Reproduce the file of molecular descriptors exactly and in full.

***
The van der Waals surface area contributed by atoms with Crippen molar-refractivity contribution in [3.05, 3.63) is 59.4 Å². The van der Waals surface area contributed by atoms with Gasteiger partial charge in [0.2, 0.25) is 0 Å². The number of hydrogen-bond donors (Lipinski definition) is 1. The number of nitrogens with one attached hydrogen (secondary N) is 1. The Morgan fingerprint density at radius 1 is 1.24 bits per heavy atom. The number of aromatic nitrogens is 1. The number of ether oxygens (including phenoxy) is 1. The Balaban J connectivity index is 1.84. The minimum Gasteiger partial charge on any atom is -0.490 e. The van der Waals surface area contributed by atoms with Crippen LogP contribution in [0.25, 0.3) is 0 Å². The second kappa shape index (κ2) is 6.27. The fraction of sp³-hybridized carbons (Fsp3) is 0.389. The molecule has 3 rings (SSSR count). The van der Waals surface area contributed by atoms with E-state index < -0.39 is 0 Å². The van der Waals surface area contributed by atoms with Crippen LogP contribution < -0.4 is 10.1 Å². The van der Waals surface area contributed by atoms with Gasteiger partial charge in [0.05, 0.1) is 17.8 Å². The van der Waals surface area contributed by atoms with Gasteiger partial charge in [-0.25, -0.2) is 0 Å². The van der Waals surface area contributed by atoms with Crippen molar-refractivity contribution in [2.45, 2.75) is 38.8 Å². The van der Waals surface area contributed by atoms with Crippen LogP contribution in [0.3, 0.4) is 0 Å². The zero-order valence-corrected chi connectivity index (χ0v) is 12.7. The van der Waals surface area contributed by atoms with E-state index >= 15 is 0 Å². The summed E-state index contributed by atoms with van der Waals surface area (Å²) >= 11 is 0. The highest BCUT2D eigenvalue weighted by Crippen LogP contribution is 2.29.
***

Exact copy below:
The van der Waals surface area contributed by atoms with Crippen molar-refractivity contribution in [3.05, 3.63) is 59.4 Å². The van der Waals surface area contributed by atoms with Gasteiger partial charge in [0.2, 0.25) is 0 Å². The number of hydrogen-bond donors (Lipinski definition) is 1. The number of nitrogens with one attached hydrogen (secondary N) is 1. The Morgan fingerprint density at radius 1 is 1.24 bits per heavy atom. The number of aromatic nitrogens is 1. The number of ether oxygens (including phenoxy) is 1. The Balaban J connectivity index is 1.84. The minimum Gasteiger partial charge on any atom is -0.490 e. The van der Waals surface area contributed by atoms with Crippen LogP contribution in [0.25, 0.3) is 0 Å². The second kappa shape index (κ2) is 6.27. The fraction of sp³-hybridized carbons (Fsp3) is 0.389. The molecule has 3 rings (SSSR count). The van der Waals surface area contributed by atoms with E-state index < -0.39 is 0 Å². The van der Waals surface area contributed by atoms with Crippen LogP contribution < -0.4 is 10.1 Å². The van der Waals surface area contributed by atoms with Gasteiger partial charge in [0.05, 0.1) is 17.8 Å². The van der Waals surface area contributed by atoms with Gasteiger partial charge in [-0.25, -0.2) is 0 Å². The van der Waals surface area contributed by atoms with Crippen molar-refractivity contribution in [2.45, 2.75) is 38.8 Å². The van der Waals surface area contributed by atoms with Crippen LogP contribution in [0.3, 0.4) is 0 Å². The zero-order valence-corrected chi connectivity index (χ0v) is 12.7. The van der Waals surface area contributed by atoms with E-state index >= 15 is 0 Å². The summed E-state index contributed by atoms with van der Waals surface area (Å²) >= 11 is 0. The highest BCUT2D eigenvalue weighted by Crippen LogP contribution is 2.29.